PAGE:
The ranch restored: An overworked land comes back to life

  • Trout Creek Mountains in Oregon and Nevada

    Map by Diane Sylvain
  • THEY LOOKED FOR SOLUTIONS: Connie and Doc Hatfield

    Ed Marston photo
  • Willow Creek was mostly devoid of willows in the 1980s

    Photo courtesy Bob Kindschy
  • Planting tree cuttings along the creek in the 1970s mostly failed

    courtesy Kindschy
  • SURROUNDED BY WILLOWS: A tour of Trout Creek in the 1990s

    courtesy Kindschy
 

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The Taylor Grazing Act of 1934, which parceled the range into allotments and created the modern BLM, was supposed to stop the damage. It didn't. By the early 1960s, less than 1 percent of the range in the Vale, Ore., BLM district was classified in excellent condition.

So began another dose of federal range reform. Beginning in 1962, the "Vale Project" brought more than 1,800 miles of fence, 574 small reservoirs and over 200,000 acres of crested wheatgrass seeding to southeast Oregon, all aimed at improving the range. While the $14 million-dollar project improved conditions for cows and made ranchers happy, streams continued to degrade.

Consider the following account from Bob Kindschy, a retired BLM wildlife biologist. In 1970 Kindschy was talking with Ted Naftzger, a California businessman and owner of the Whitehorse Ranch on the north side of the Trout Creeks.

"Ted wanted to know what was happening to the trout," Kindschy told me. "Ted was an avid fisherman. But he was seeing fewer and fewer trout. So we put together a horseback trip to check things out.

"We rode 21 miles that first day," Kindschy said. "The hospitality was fabulous. We stayed in a fine bunkhouse with unlimited booze and vittles." The land, however, was not fabulous. "The upper watershed," Kindschy wrote in his journal, "is gullied and in poor condition."

One incident stands out. "We had come to a fence line on Whitehorse Creek," Kindschy said. "Beavers had gotten in there and cut a bunch of willows. On one side of the fence, the stumps had resprouted and were growing like mad. But on the other side, they were just hedged down, just two- or three-inch stubs.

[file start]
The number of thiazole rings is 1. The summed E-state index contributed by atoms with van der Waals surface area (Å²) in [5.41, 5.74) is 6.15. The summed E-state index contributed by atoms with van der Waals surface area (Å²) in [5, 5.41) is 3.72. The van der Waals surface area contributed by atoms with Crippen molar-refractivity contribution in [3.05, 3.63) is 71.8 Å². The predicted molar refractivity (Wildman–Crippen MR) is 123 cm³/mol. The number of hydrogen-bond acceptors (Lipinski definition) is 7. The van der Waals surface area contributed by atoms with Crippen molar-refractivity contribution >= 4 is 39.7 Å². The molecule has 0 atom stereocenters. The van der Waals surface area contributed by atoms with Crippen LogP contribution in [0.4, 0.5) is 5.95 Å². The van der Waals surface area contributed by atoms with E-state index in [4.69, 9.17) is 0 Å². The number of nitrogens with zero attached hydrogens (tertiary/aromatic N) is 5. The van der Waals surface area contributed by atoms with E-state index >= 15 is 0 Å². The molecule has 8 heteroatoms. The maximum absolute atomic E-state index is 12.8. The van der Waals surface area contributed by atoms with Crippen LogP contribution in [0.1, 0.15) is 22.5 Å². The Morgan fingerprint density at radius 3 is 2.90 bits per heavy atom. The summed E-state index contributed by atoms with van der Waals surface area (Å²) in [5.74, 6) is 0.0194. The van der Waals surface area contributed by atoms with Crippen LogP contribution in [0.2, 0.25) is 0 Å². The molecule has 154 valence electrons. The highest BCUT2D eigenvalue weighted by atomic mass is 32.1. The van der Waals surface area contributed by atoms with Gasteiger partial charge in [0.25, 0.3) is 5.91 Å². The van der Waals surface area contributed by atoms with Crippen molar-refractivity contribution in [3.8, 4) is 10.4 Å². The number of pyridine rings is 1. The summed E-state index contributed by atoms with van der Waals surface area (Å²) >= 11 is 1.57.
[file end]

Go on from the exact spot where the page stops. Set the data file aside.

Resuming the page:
"'Ted,' I said, 'what do you suppose has happened here?'

"'Oh, the beaver got them,' he said.

"I said, 'Yeah, but how come there's growth on one side but not the other?'

"And he said, 'The cows ate ... Oh, I see what you mean.'"

Alarms sounded. Willows were planted. More crested wheatgrass was planted to reduce riparian grazing. Still, cattle roamed the Trout Creek Mountains spring to fall, gathering late in the season in riparian areas. Two decades later, continued overgrazing and drought would trigger even more spectacular damage and give birth to yet another round of range reform.

By the late 1980s, the land was in shock. Streams did not murmur across grassy meadows, as they once had; they gnawed through eroded gulches. The water table crept lower, creating a welcome mat for desert vegetation. What moisture did fall, ran off quickly, repelled by bare ground. And the trout were in danger of extinction.

"We were at 11:59 p.m.," Kindschy said. "It was almost the midnight hour."

It was time for someone to gallop into the Trout Creeks and work a modern miracle. Two people showed up, coming not from the federal government but from common ground, neighboring cattle country to the northwest. They were Doc and Connie Hatfield, a ranch couple known for their innovative marketing of hormone- and antibiotic-free beef and for their belief that a healthy environment and economy go hand in hand (HCN, 12/26/94).